Grieve not, nor speak of me with tears, but laugh and talk of me as if I were beside you. I loved you so…’twas Heaven here with you.
These words, from a poem by Isla Paschal Richardson, are used often in pet memorials. Joelle, who lost her 13-year-old golden/collie mix seven years ago, knows them by heart. “I knew I would be sad when I lost Sadie, but I wasn’t at all prepared for my feelings,” she says. “It was like I was being held under water and struggling to breathe. I felt broken inside. When I saw this poem I thought, this is so her! She lived to make me happy; I was her world and she was mine. It brought me to my emotional knees.”
Losing a pet can feel worse than losing a person, and with good reason. Pets are dependent upon us and necessitate daily routines. Their death leaves a space not just in our hearts, but in our day-to-day activities. In addition, we don’t usually take time off work to process our grief, nor do we have funerals or ceremonies to memorialize our beloved pets as we do with people.
When a four-legged family member is lost, it is important to know that losing that bond will bring grief. Grief is normal and, as with the loss of people, there are healthy ways to handle that grief.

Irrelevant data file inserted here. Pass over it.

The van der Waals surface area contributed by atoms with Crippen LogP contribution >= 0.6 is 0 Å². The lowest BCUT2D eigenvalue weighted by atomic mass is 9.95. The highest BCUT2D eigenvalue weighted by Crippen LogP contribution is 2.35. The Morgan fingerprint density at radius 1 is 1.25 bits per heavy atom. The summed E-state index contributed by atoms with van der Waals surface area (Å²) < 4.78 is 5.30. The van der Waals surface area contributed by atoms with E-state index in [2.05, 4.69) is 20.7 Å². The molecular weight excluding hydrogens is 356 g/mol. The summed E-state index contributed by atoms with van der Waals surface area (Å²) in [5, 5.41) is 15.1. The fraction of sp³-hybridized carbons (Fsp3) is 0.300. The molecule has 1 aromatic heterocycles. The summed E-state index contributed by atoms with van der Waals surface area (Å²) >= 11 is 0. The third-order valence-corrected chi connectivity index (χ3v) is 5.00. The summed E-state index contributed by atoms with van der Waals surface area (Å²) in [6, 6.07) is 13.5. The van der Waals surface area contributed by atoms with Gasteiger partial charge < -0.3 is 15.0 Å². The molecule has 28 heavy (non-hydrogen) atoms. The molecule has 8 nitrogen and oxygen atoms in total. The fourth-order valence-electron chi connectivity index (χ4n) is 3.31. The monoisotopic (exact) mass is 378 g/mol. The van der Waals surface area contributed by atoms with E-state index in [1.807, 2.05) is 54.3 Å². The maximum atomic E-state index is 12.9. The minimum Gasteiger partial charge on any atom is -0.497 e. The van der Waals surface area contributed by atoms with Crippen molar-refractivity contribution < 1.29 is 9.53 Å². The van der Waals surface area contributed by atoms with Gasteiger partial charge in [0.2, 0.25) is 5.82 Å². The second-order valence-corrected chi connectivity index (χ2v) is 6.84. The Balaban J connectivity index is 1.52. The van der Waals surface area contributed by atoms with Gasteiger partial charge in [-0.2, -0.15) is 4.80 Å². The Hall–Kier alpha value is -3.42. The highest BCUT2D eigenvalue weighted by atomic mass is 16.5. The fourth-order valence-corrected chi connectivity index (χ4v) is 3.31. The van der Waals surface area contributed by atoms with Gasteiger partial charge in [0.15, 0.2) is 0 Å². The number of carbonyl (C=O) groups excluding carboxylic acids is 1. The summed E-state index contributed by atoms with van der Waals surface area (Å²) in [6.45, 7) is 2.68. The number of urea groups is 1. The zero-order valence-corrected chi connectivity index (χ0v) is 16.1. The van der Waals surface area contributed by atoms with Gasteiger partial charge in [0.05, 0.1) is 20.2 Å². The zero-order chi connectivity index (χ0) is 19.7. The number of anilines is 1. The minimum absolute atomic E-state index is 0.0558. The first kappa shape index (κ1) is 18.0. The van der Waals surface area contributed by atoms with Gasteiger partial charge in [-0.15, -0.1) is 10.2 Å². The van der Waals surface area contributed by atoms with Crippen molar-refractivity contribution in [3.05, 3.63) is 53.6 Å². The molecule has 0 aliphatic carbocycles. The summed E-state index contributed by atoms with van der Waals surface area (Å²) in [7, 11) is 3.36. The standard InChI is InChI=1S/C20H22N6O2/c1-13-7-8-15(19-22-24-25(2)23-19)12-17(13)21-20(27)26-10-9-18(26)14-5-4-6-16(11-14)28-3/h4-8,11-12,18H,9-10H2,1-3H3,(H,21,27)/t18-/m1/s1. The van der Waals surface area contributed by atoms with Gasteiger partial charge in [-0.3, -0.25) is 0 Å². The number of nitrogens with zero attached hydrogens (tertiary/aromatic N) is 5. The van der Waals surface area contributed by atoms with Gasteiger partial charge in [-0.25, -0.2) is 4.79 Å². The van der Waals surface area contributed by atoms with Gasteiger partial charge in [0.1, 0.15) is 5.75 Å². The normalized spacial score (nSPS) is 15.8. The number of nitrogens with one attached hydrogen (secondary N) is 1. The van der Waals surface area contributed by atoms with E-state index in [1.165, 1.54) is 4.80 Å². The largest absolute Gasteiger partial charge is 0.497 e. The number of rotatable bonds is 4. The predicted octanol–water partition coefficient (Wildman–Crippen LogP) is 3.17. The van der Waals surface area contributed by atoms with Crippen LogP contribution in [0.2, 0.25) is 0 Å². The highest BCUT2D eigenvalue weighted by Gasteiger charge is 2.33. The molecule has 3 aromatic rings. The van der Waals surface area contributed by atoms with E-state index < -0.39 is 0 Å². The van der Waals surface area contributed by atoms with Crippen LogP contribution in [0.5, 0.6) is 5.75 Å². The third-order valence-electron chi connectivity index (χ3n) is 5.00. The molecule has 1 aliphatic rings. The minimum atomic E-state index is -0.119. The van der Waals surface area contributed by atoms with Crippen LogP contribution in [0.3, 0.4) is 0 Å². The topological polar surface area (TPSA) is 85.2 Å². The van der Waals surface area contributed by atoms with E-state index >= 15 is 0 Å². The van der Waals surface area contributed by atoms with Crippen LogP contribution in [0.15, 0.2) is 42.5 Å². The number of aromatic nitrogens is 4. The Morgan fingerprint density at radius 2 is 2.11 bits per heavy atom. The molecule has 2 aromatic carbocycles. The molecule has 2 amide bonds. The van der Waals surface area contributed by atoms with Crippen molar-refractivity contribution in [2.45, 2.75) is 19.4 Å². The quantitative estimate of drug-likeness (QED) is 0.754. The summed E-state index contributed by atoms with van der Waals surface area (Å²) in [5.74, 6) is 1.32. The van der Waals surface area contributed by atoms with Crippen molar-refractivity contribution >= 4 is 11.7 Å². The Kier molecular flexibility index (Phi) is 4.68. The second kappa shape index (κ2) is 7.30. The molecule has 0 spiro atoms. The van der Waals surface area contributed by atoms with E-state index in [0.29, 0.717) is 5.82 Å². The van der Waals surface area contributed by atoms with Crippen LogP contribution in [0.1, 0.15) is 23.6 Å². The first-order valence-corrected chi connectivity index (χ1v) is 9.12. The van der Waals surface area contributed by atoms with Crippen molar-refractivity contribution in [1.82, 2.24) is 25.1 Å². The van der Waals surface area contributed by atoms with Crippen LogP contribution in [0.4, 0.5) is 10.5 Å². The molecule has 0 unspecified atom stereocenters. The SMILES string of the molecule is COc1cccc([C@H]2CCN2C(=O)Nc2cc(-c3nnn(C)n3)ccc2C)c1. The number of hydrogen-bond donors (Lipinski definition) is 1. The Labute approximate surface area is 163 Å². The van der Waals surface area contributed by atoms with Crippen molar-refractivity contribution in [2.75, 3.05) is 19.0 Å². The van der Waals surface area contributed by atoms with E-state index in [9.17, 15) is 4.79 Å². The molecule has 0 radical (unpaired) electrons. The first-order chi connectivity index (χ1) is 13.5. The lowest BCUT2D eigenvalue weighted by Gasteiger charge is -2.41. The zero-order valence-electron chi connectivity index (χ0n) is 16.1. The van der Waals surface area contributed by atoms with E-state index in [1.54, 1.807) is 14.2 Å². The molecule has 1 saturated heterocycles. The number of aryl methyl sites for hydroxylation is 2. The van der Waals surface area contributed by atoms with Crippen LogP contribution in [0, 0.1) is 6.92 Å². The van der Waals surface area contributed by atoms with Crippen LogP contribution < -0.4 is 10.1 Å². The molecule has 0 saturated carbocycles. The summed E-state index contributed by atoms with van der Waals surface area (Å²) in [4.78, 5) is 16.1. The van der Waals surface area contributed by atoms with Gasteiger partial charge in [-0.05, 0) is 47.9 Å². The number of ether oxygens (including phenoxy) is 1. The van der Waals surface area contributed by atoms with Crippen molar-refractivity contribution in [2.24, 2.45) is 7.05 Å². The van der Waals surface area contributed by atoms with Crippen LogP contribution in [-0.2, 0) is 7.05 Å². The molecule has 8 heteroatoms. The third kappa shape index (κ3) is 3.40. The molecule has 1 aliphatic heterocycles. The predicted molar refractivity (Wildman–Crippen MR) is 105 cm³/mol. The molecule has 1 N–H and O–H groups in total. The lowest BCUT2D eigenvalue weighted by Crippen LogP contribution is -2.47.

- Acknowledge your feelings. Grief is natural and we can give ourselves the time we need to mourn our losses. You do not have to “get over it” when some may assert that the pet was “just” a dog or cat; this was a beloved family member. The loss is great and there will be a hole in your life.
- Seek professional help. If you find yourself unable to function well or move beyond the pain, don’t wait. Seek out a therapist who specializes in pet loss or a pet loss support group.
- Consider holding a memorial service, pet honoring ceremony or some other ritual to memorialize your pet. This is a way to publicly acknowledge your pet’s passing and the importance of their life.
- Don’t rush into adopting another pet. There is no “set” time to wait and no one can tell you when you are ready. Remember you cannot replace what was lost. Trying runs the risk of comparing the new pet to the lost one and having expectations of similar behavior. If those unrealistic expectations are not met, resentment can occur. Be fair to yourself and your future pet and give yourself time. You will know when the time is right.
- When you get a new pet, avoid a look-a-like. Again, this sets the stage for comparisons and possible resentments to build. This will also be a constant reminder of what was lost.
- Be honest with your children about the pet’s passing. Explain why the pet is gone and encourage them to talk about how it makes them feel.
- A senior’s pet may be their only companion. Their loss can be especially painful and difficult. When they are ready, visits from another pet can be a tremendous boost for their mental and physical health, especially if they do not plan to adopt again.